Zephyr S is a next-generation, high-altitude, pseudo-satellite being developed by Airbus Defence and Space.
The UK MOD placed an order for two Zephyr S solar-powered UAVs in February 2016.
Zephyr S is the latest addition to the Zephyr family of unmanned aerial vehicles.

The Zephyr S next-generation High-Altitude Pseudo Satellite (HAPS) is a new variant of the Zephyr family of unmanned aerial vehicles (UAVs) owned by Airbus Defence and Space. The aircraft was unveiled at the Farnborough Air Show 2018.

Zephyr S, a production variant of Zephyr 8 demonstrator, is designed to offer greater operational flexibility and improved endurance than its predecessor, Zephyr 7.

Airbus’ Zephyr S is the world’s leading solar-electric UAV that is conquering the stratosphere.

The new variant is intended for a variety of military, security and civil missions, including maritime surveillance, border patrol, intelligence, reconnaissance, navigation, satellite-like communications, missile detection, environmental surveillance, signals intelligence (SIGINT), in-theatre C4ISTAR relay, continuous photo capturing, and humanitarian and disaster relief.

Zephyr S HAPS orders and deliveries

Development on the Zephyr 8 HAPS programme began in April 2014. The UK Ministry of Defence awarded a contract to Airbus Defence and Space for the production and operation of two Zephyr S solar-powered unmanned aircraft systems in February 2016.

An order for the third UAV was placed in August 2016. The three aircraft are intended to provide battlefield intelligence and surveillance to the UK Armed Forces.

The first production examples were built at Airbus Defence and Space’s manufacturing facility in Farnborough, UK. The Zephyr S HAPS serial assembly line in Farnborough, called Kelleher facility, was opened in July 2018.

The first production aircraft performed its maiden flight in July 2018 and achieved a flight endurance record of nearly 25 days. The aircraft is set to perform additional flights from the Wyndham airfield in Western Australia during the second half of 2018.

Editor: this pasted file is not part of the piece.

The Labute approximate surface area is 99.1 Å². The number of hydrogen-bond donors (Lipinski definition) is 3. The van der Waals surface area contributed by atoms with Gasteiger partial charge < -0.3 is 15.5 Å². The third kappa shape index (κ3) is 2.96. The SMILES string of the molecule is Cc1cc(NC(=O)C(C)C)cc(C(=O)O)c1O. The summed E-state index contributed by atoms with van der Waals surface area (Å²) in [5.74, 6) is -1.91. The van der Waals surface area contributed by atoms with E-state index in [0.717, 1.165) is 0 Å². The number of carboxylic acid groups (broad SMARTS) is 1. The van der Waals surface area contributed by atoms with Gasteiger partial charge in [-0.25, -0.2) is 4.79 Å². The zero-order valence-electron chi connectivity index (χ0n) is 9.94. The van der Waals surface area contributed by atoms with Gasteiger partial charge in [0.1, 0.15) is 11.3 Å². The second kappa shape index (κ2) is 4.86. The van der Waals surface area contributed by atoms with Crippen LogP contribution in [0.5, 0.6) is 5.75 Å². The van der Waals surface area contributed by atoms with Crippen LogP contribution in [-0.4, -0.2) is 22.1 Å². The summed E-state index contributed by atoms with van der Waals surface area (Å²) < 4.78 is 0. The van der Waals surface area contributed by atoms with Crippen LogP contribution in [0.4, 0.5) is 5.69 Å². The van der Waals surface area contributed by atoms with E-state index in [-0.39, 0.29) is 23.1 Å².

In March 2019, the first Zephyr S HAPS aircraft crashed at the Wyndham airfield due to severe weather conditions. The second UAV experienced an in-flight break-up leading to crash at the same airfield in September 2020.

Wyndham airfield is the world’s first flight base and operating launch and recovery site for Zephyr S.

Zephyr S UAV design and features

Built using carbon fibre composite materials, the Zephyr S unmanned aerial vehicle is 30% lighter than the Zephyr 7 and can be landed, re-equipped with next-generation payloads, and re-deployed.

The Zephyr S HAPS has two main wings spanning 25m with upward cranked tips. Its tail section is arranged in a T-configuration to provide aerodynamic stability and flight control.

Weighing 62kg, the unmanned aircraft incorporates an array of high-efficiency ELO-based solar cells on the entire wing to generate power. The solar sheets have power density values of 1,000W/kg and aerial powers in excess of 250W/m².

The aircraft is capable of flying autonomously from take-off to landing and can be remotely operated from its ground control station.

Work is under way to deliver gradual changes to Zephyr-S to meet customer payload and geographical performance requirements with evolutionary growth in the Zephyr DNA.

Payloads carried by Zephyr S aircraft

Zephyr S can carry payloads weighing up to 5kg to provide increased surveillance and communication under all weather conditions during the day and night.

The UAV uses lightweight, high-definition, optical / infrared video cameras to produce real-time, high-resolution NIIRS 6 imagery and video of the earth under all lighting conditions.

An automatic identification system (AIS) is installed to identify, locate and track other objects in the vicinity. The UAV also incorporates narrowband mobile communications network to transmit information at a data rate of 100Mpbs.

Zephyr S performance

The Zephyr S HAPS is powered by two solar-powered electric motors. The solar energy is generated by a combination of solar cells and high-power lithium-sulphur batteries. Each motor drives a two-bladed propeller mounted on the wings.

“Zephyr S, a production variant of Zephyr 8 demonstrator, is designed to offer greater operational flexibility and improved endurance than its predecessor, Zephyr 7.”

The UAV is capable of flying at altitudes of 70,000ft and can stay airborne for one month before landing. It can execute missions in air traffic and jet stream winds.

It is suitable for both line-of-sight (LOS) and beyond line-of-sight (BLOS) operations. The BLOS operation is enabled by a satellite communications system of low mass.

The UAV can also transmit real-time imagery, voice and data to areas covering 1,000km² over a long distance.

Contractors involved in Zephyr S HAPS

Airbus Defence and Space awarded a contract to MicroLink Devices for the manufacture of epitaxial lift-off (ELO)-based, multi-junction solar sheets for installation onto the Zephyr S vehicles in May 2016.

Zephyr UAV history The solar-powered Zephyr unmanned aircraft was originally designed and developed by QinetiQ, but sold to EADS Astrium (now Airbus Defence and Space) in March 2013.

The aircraft in the Zephyr family include the Zephyr 7, Zephyr S, and twin-tailed Zephyr T, which is designed to carry larger payloads.